Wednesday, June 29, 2011

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Shaliach for Shlomo

by Reb Akiva @ Mystical Paths

jewish-music-carlebachI heard the following beautiful story on Purim, first hand from one of the participants.  The story can be told from two sides, here's the one I heard it from...

Over a decade ago, a Jewish investment banker's career blew out.  A few bad decisions, bad trades and his high 6 figure income, his Porche and high living lifestyle was gone in a day.  He knew he was Jewish, but his Judaism was limited to a basic family seder and Rosh Hashana services.

His name is Shlomo ben Naftali, and he plays the guitar to relax.  Shlomo Carlebach, zt"l fans may note the name is the same as Reb Shlomo's, but it's not the same person.

Looking for a little meaning in life, he wandered into the New York Jewish scene, and found himself one Shabbos morning in the Carlebach Shul in Manhattan.  They welcomed him warmly and even called him up for Hagba (the lifting of the Torah after reading).  On hearing his name, Shlomo ben Naftali, they all ooohed and aaaahed.  At the time he didn't know why, and didn't even know what they were calling him up for.  This was after Shlomo Carlebach's passing - he never had the opportunity to meet him.

A short time later he found himself headed to yeshiva in Israel.  After learning for a number of years, which also included learning Shlomo Carlebach's music as an informal aside, he found himself teaching at the Diaspora Yeshiva.  He had a small apartment with a balcony in the Kever Dovid HaMelech courtyard, 2 floors up.

One day he had a particularly hard day teaching in yeshiva.  He didn’t feel he was getting through to the students nor that the material was speaking to him.  Frustrated, he marched home after the day, had a bit to eat and drink and made his way to his little balcony with his guitar to relax as the sun set over Jerusalem.

He began strumming his guitar and a Shlomo Carlebach song came to mind.  He played quietly to himself for a bit when suddenly a voice shouted out from above “SHLOMO, you promised to sing for me, I CAN’T HEAR YOU”.  Wow, he thought, who is that?  Who did he promise to sing for?  Ok, so he played and sang louder.  Again came a shout, “SHLOMO, I can just about hear you but my kallah can’t.  SING LOUDER!”  He started getting a little annoyed, ‘boy this guy is demanding’ he thought.  So, a bit angry actually, he played and sang at the top of his lungs thinking ‘maybe this will make the guy go away’.  As the song finished the voice shouted out “THANK YOU SHLOMO!!!”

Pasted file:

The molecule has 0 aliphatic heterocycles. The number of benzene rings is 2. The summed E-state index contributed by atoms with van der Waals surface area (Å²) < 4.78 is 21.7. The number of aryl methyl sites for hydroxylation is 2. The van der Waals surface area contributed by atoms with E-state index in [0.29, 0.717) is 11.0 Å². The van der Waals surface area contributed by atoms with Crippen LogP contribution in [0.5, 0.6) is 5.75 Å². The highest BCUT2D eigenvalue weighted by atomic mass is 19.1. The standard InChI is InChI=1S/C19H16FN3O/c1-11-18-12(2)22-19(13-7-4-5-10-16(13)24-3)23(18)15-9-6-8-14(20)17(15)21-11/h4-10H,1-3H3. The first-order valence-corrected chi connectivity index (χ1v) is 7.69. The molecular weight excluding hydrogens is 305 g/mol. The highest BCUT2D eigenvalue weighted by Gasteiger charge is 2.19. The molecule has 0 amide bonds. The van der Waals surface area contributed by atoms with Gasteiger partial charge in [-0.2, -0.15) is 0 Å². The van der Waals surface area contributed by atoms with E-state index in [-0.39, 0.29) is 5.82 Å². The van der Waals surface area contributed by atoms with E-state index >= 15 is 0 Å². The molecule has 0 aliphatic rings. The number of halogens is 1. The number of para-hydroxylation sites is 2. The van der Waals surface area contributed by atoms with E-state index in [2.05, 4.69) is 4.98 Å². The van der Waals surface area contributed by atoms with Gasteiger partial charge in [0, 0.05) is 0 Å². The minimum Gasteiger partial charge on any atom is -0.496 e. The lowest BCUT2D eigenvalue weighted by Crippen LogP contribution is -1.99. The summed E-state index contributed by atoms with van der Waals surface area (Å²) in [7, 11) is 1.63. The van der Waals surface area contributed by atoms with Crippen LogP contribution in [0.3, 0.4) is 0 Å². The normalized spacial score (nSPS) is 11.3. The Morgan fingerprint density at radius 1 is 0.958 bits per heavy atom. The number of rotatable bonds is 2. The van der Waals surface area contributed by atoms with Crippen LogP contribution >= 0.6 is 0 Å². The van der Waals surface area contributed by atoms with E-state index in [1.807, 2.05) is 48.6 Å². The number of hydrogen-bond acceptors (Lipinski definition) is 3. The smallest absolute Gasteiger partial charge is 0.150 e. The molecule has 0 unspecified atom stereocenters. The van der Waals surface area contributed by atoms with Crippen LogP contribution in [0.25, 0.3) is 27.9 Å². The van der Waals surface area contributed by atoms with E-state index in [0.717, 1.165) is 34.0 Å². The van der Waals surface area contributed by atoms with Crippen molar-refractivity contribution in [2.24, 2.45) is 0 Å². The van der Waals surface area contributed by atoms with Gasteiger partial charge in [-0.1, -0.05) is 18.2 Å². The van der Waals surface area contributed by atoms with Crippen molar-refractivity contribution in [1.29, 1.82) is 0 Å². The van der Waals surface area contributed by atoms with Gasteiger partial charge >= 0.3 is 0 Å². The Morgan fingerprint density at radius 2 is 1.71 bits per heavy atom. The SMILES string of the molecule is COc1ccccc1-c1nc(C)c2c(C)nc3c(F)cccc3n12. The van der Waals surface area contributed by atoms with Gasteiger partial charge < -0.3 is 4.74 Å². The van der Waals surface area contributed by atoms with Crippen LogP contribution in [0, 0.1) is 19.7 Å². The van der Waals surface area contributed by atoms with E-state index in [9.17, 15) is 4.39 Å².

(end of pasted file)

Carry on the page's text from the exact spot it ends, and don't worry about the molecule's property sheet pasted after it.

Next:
He chalked it up to another strange Jerusalem occurrence and went inside.

About 10 years later he was in the Old City for Shabbos and visited a rabbi and rebbitzen that had become renowned for their Shabbos hospitality, commonly having over 50 people at their Shabbos table (still true today).  As they sang Shabbos zemiros (songs) at the Shabbos table, the rabbi said “let’s sing my favorite song” and started the Shlomo Carlebach tune that our Shlomo from the story sang many years before.  After he finished, our Shlomo said “Let me tell you a story about that song.  About 10 years ago I was teaching at the Diaspora yeshiva, came home one night upset and played it on my balcony.  Suddenly a voice shouted out from above “SHLOMO, you promised to sing for me, I CAN’T HEAR YOU…”.

The rabbi turned to him and said, “That was ME calling out!  You see, some years before I went to Shlomo Carlebach and asked for a bracha (a blessing) to find my kallah (to find my marital partner in this world).  Shlomo Carlebach gave me a blessing and promised he would sing at my engagement.  A few years later I met Shlomo Carlebach again, in the last few months of his life as his health was deteriorating.  I reminded him of his promise and he repeated, ‘don’t worry, I will sing at your engagement’.  A few months later he passed away and I cried both for our loss and thought to myself ‘I guess he won’t be fulfilling his promise’.”

The rabbi continued, “I occasionally was drawn to the roof of Kever Dovid HaMelech, where I would beseech Hashem to help me find my kallah.  I promised if I did I would open my home to every Shabbos guest I could find.  After meeting my wife, I took her up to the roof of Kever Dovid HaMelech and told her of my promise, asking if she would accept such a life with me.  She readily agreed and I immediately asked her to marry me.  She didn’t hesitate a moment, answering yes.  At that second I thought of Shlomo Carlebach and his promise to sing at my engagement and shouted out ‘SHLOMO, you promised to sing for me…’.

…And indeed, Shlomo ben Naftali did sing a Shlomo Carlebach tune for him and his kallah at that very moment.


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